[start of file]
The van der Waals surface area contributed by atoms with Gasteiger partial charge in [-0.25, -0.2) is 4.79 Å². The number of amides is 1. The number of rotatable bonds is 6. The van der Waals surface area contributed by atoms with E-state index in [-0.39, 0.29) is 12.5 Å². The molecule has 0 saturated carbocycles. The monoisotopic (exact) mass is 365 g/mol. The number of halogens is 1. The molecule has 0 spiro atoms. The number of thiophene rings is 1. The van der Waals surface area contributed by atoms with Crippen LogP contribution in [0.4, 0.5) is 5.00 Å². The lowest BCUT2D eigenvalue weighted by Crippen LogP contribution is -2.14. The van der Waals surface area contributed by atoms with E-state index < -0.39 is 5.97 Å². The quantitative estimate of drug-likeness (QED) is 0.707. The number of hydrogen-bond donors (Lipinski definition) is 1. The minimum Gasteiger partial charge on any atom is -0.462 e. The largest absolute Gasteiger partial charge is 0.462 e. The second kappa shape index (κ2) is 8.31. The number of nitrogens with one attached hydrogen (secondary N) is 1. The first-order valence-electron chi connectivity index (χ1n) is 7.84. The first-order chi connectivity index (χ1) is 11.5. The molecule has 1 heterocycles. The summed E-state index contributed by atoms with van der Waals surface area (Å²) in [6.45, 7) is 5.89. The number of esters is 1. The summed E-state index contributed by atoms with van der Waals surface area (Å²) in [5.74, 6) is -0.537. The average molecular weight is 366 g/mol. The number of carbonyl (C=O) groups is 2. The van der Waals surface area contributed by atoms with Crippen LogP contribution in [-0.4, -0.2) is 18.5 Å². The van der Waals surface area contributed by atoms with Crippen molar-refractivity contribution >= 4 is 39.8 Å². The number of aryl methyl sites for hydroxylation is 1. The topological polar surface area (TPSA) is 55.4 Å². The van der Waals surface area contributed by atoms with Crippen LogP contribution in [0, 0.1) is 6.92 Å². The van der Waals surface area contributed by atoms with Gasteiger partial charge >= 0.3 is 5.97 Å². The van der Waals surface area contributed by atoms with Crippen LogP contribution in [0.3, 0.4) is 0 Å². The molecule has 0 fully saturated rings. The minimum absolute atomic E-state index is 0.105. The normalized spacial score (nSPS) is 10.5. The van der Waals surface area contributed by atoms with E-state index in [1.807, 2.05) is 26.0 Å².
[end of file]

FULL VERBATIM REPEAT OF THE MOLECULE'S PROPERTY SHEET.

The van der Waals surface area contributed by atoms with Gasteiger partial charge in [-0.25, -0.2) is 4.79 Å². The number of amides is 1. The number of rotatable bonds is 6. The van der Waals surface area contributed by atoms with E-state index in [-0.39, 0.29) is 12.5 Å². The molecule has 0 saturated carbocycles. The monoisotopic (exact) mass is 365 g/mol. The number of halogens is 1. The molecule has 0 spiro atoms. The number of thiophene rings is 1. The van der Waals surface area contributed by atoms with Crippen LogP contribution in [0.4, 0.5) is 5.00 Å². The lowest BCUT2D eigenvalue weighted by Crippen LogP contribution is -2.14. The van der Waals surface area contributed by atoms with E-state index < -0.39 is 5.97 Å². The quantitative estimate of drug-likeness (QED) is 0.707. The number of hydrogen-bond donors (Lipinski definition) is 1. The minimum Gasteiger partial charge on any atom is -0.462 e. The largest absolute Gasteiger partial charge is 0.462 e. The second kappa shape index (κ2) is 8.31. The number of nitrogens with one attached hydrogen (secondary N) is 1. The first-order valence-electron chi connectivity index (χ1n) is 7.84. The first-order chi connectivity index (χ1) is 11.5. The molecule has 1 heterocycles. The summed E-state index contributed by atoms with van der Waals surface area (Å²) in [6.45, 7) is 5.89. The number of esters is 1. The summed E-state index contributed by atoms with van der Waals surface area (Å²) in [5.74, 6) is -0.537. The average molecular weight is 366 g/mol. The number of carbonyl (C=O) groups is 2. The van der Waals surface area contributed by atoms with Crippen LogP contribution in [-0.4, -0.2) is 18.5 Å². The van der Waals surface area contributed by atoms with Crippen molar-refractivity contribution >= 4 is 39.8 Å². The number of aryl methyl sites for hydroxylation is 1. The topological polar surface area (TPSA) is 55.4 Å². The van der Waals surface area contributed by atoms with Crippen LogP contribution in [0, 0.1) is 6.92 Å². The van der Waals surface area contributed by atoms with Gasteiger partial charge >= 0.3 is 5.97 Å². The van der Waals surface area contributed by atoms with Crippen LogP contribution in [0.3, 0.4) is 0 Å². The molecule has 0 fully saturated rings. The minimum absolute atomic E-state index is 0.105. The normalized spacial score (nSPS) is 10.5. The van der Waals surface area contributed by atoms with E-state index in [1.807, 2.05) is 26.0 Å².